Food intolerances, IKEA and robots that can cook

food sensitivities and allergies

Next time you’re out at a restaurant, spare a thought for the chef, who now has to accommodate all the whims of an incredibly demanding clientele. Twenty years ago everyone pretty much ate everything, but today the chef has to cater for vegetarians, vegans, lactose free, gluten free (and any combination of the above) and more.

And although the use of the word ‘whim’ might be considered to belittle a big issue, there are serious consequences for a chef or a restaurant that accidentally serves a dish containing certain foodstuffs (often nuts or seafood) to someone who is violently allergic to them, especially if they have already been made aware of the allergy.

The number of people in Australia with known allergies is staggering – one in three Australians will have an allergy at some point in their lives, and one percent of all Australians will develop anaphylaxis – the most dangerous and potentially life threatening allergic condition.

Allergies and allergic reactions seem to be more common now than they were in the past and medical science doesn’t have a definitive answer, however there are a number of theories. These include…

• The ‘hygiene theory’ – increased use of cleaning products/anti bacterials has decreased our exposure to bacteria at a young age and as a result the immune system is not learning to identify infections or microbes, and then ‘overreacts’ when it comes across certain foods.
• Children being introduced at a later age to certain foods known to cause allergic reactions (eggs and nuts for example)
• People who have less exposure to sunlight (and so lower levels of Vitamin D) may be more susceptible to developing allergies, which may be linked to a more ‘indoors’ lifestyle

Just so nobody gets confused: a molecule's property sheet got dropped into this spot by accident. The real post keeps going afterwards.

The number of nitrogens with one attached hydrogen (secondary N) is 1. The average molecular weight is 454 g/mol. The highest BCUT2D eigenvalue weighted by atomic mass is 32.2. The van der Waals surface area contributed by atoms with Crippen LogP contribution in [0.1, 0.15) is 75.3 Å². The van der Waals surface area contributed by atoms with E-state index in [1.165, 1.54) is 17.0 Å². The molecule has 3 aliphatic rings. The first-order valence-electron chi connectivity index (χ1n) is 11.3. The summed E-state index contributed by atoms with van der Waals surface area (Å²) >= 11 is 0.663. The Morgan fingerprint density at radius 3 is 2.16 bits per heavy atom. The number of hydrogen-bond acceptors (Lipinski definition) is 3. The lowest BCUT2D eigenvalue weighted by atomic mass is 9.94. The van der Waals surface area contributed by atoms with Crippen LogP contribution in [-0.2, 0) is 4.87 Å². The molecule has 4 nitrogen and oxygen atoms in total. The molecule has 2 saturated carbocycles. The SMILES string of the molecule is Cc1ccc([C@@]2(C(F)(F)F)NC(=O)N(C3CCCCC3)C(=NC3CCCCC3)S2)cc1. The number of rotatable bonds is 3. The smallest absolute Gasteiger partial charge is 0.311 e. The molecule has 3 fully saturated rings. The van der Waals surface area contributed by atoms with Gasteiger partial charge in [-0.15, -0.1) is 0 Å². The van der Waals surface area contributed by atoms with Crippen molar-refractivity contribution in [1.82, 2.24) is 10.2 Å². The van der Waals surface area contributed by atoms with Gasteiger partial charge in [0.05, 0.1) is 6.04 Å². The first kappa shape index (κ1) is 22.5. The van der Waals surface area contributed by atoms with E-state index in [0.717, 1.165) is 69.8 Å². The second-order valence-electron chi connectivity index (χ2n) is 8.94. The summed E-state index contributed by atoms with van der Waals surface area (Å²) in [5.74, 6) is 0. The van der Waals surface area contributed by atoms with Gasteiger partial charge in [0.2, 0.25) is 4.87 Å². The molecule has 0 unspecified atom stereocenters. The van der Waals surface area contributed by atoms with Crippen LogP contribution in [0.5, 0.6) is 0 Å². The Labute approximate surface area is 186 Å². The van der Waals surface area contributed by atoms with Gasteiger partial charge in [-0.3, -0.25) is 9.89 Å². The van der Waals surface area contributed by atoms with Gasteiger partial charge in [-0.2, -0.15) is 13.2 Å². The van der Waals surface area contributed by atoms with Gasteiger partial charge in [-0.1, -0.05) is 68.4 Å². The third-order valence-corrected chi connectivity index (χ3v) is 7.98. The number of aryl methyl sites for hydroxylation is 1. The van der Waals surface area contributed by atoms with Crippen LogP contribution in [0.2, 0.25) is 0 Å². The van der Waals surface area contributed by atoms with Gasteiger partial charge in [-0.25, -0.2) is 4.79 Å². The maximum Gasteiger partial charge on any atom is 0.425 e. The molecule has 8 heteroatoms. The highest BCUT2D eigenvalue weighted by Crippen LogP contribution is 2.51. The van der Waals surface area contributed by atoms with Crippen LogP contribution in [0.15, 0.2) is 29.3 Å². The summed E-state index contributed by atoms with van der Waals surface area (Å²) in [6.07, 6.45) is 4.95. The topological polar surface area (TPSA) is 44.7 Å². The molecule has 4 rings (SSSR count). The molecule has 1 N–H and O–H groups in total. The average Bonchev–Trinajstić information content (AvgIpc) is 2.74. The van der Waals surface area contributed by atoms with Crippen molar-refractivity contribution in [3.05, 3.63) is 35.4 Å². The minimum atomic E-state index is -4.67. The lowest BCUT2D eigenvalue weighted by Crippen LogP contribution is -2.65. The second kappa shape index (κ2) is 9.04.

• Modern low fibre diets and/or regular use of antibiotics creating a change in the gut biome leading to development of food allergies

Whatever the causes, the business of preparing food for other people, whether for fun or for profit, has got a fair bit harder. The good news is that chefs today have access to the knowledge (Google it) and tools that minimise some jobs in the kitchen.

We’re thinking of the electric knife sharpener here, remembering what one of our interviewees told us a while back about how long it used to take to sharpen knives without one!

In other news…

Talking of ways to simplify food preparation and cooking, IKEA recently weighed in with its own unique approach to getting the recipe right – the recipe sheet. Applying the same principle that led to IKEA self assembly furniture dominating the world, the recipe sheet uses a similar approach – a large roughly A3 ‘parchment’ sheet which has outlines of all the ingredient items on it.

Following the instruction to ‘cook this page’ you put all the ingredients into their outlines, bundle them together in the sheet itself and bake it in the oven. We had a quick look to see if this development was revealed by IKEA on 1st April but it wasn’t, so it must be true. However we’re not sure if this is just a gimmick or a ‘test’ product, as at this point we understand it’s not for sale – yet. Of course all the ingredients you can buy in the food section at IKEA.

Finally… we can’t help but be seduced by all the promises of robots and artificial intelligence taking over in the kitchen. The Thermomix is of course already here, but another contender arrived a few weeks ago at a trade fair in China – a robotic cooking machine developed by a man motivated by his wife’s complaints about his cooking. It – apparently – has resulted in no more complaints from his wife and comes with the added benefit of cleaning itself afterwards, thus avoiding another chore.

However it doesn’t chop up the ingredients, proving yet again that the humble kitchen knife is here to stay for a little while longer!

Image credit: http://alphastockimages.com/

Share this post

Start typing and press Enter to search

Shopping Cart

No products in the cart.